We make it to one more appointment, our 37-week checkup. After the routine scans and checks on the monitors (another heartbeat!) the doctor comes in. “Are you two ready to have a baby?” YES, HELL YES! And (to my wife): “How did you make it this far?!”

The rest of that morning and afternoon was as uneventful as at any point during the entire pregnancy. Since Cristen had had breakfast that morning before the appointment, we had to wait a few hours before the c-section. Finally, come about 3:30, it was showtime. Time to get the delivery garb on and meet my wife on the operating table. It felt like less than five minutes after I sat down behind her that they plucked out my daughter. At 4:28 p.m. February 20, 2020, I finally see Madelyn Grace Diegel, all 5lbs. 10 oz. of her. 

I do my best to describe her to Cristen (she’s beautiful!) who is still on the operating table, blocked by the “shield” protecting her from the procedure. In a cruel twist of fate, as she had done the manual labor required to get to this point, my wife doesn’t get to meet our daughter for another 45 minutes or so, as she’s getting cleaned up and put back together again following the surgery.

The nurses wheel Cristen in, and I introduce her to our daughter. She finally gets the storybook moment, two years and three pregnancies in the making, and holds our baby in her chest, working with Madelyn for a first latch so we could get this tiny girl eating and growing (and boy has she done a lot of both ever since).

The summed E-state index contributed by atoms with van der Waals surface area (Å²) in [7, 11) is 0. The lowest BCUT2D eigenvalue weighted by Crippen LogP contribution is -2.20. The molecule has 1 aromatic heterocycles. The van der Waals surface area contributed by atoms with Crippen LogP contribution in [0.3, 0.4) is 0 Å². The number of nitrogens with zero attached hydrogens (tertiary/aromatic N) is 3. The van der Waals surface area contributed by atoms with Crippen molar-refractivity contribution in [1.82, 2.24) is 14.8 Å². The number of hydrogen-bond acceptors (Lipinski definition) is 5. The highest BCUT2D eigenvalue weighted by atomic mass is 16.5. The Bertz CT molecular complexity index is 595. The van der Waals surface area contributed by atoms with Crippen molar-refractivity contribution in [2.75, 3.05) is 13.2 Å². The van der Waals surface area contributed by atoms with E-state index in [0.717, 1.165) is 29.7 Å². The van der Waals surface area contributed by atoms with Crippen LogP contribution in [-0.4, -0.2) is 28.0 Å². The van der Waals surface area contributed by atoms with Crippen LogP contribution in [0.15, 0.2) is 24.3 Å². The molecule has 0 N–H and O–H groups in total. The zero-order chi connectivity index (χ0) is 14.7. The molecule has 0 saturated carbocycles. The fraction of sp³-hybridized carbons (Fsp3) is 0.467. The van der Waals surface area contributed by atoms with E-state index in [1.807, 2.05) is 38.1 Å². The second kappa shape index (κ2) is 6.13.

It doesn’t take me long to realize my anxiety from our losses didn’t stop with a healthy birth. In the early days, weeks, months, the majority of the first year, I am constantly checking her while she sleeps, making sure she’s still breathing. The combination of our experiences and having a friend who was a first responder to a numbers of SIDs cases makes the possibility of losing her all too real. 

I eventually resume therapy sessions with the counselor who saw us for grief after our losses, to help cope with the aforementioned anxiety. I eventually realized it wasn’t just going to “go away.” Even after she passed the age that more or less clears children from the possibility of succumbing to SIDs, my focus simply shifted to choking hazards.As I said, we’ve enjoyed our daughter for over a year now. For her first birthday, I rigged a canopy and tarp setup, with a fire and a propane heater so a few friends and family can celebrate with us. Quite literally the best we could do amidst a pandemic in the winter. 

In that year-plus, Madelyn has developed an identity as a big, happy, silly, high-energy love bug that brings smiles to the faces of everyone she meets. Our family is a little chaotic and exhausting sometimes (we have two dogs, still on the young side at three and five), and yet we happily discuss trying to add to it in the coming months.

I sometimes kick myself a bit when we talk about trying again, and the thought crosses my head. Is it worth it? Do I want to go through all that anxiety? All those doctors appointments, all the uncertainty yet again? Is it really worth it?

But the self-blame quickly dissipates, as I’m proud of the answer that pops resoundingly into my head, almost as quickly as the questions themselves. 

Yes. I look at Madelyn, smiling up at me. It’s worth all of that and more

 

Alexander Diegel is a freelance sportswriter, author, rugby player, and content marketer. He shares his experiences to let men know there’s no such thing as being too tough to seek help with mental health. And to let all couples know, never give up on having the family you deserve.